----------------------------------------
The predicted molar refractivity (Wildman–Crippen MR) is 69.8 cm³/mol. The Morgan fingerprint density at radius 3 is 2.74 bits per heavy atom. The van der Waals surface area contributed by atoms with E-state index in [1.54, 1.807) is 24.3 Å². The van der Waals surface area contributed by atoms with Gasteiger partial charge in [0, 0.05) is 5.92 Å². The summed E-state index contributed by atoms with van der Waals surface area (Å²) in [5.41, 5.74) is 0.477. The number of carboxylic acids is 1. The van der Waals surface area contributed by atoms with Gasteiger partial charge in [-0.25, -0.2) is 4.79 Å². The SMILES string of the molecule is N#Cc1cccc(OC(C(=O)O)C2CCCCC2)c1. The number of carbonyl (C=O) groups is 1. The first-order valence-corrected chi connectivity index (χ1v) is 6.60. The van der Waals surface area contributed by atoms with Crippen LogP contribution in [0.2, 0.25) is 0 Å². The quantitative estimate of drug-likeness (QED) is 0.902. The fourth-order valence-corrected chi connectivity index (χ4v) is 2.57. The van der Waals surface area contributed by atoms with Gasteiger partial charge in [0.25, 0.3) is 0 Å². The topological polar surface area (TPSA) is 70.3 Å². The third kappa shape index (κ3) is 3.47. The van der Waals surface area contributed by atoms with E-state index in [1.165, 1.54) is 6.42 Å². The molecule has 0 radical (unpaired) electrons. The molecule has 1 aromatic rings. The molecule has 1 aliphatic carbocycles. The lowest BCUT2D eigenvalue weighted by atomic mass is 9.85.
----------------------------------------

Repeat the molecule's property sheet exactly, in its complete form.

The predicted molar refractivity (Wildman–Crippen MR) is 69.8 cm³/mol. The Morgan fingerprint density at radius 3 is 2.74 bits per heavy atom. The van der Waals surface area contributed by atoms with E-state index in [1.54, 1.807) is 24.3 Å². The van der Waals surface area contributed by atoms with Gasteiger partial charge in [0, 0.05) is 5.92 Å². The summed E-state index contributed by atoms with van der Waals surface area (Å²) in [5.41, 5.74) is 0.477. The number of carboxylic acids is 1. The van der Waals surface area contributed by atoms with Gasteiger partial charge in [-0.25, -0.2) is 4.79 Å². The SMILES string of the molecule is N#Cc1cccc(OC(C(=O)O)C2CCCCC2)c1. The number of carbonyl (C=O) groups is 1. The first-order valence-corrected chi connectivity index (χ1v) is 6.60. The van der Waals surface area contributed by atoms with Crippen LogP contribution in [0.2, 0.25) is 0 Å². The quantitative estimate of drug-likeness (QED) is 0.902. The fourth-order valence-corrected chi connectivity index (χ4v) is 2.57. The van der Waals surface area contributed by atoms with Gasteiger partial charge in [0.25, 0.3) is 0 Å². The topological polar surface area (TPSA) is 70.3 Å². The third kappa shape index (κ3) is 3.47. The van der Waals surface area contributed by atoms with E-state index in [1.165, 1.54) is 6.42 Å². The molecule has 0 radical (unpaired) electrons. The molecule has 1 aromatic rings. The molecule has 1 aliphatic carbocycles. The lowest BCUT2D eigenvalue weighted by atomic mass is 9.85.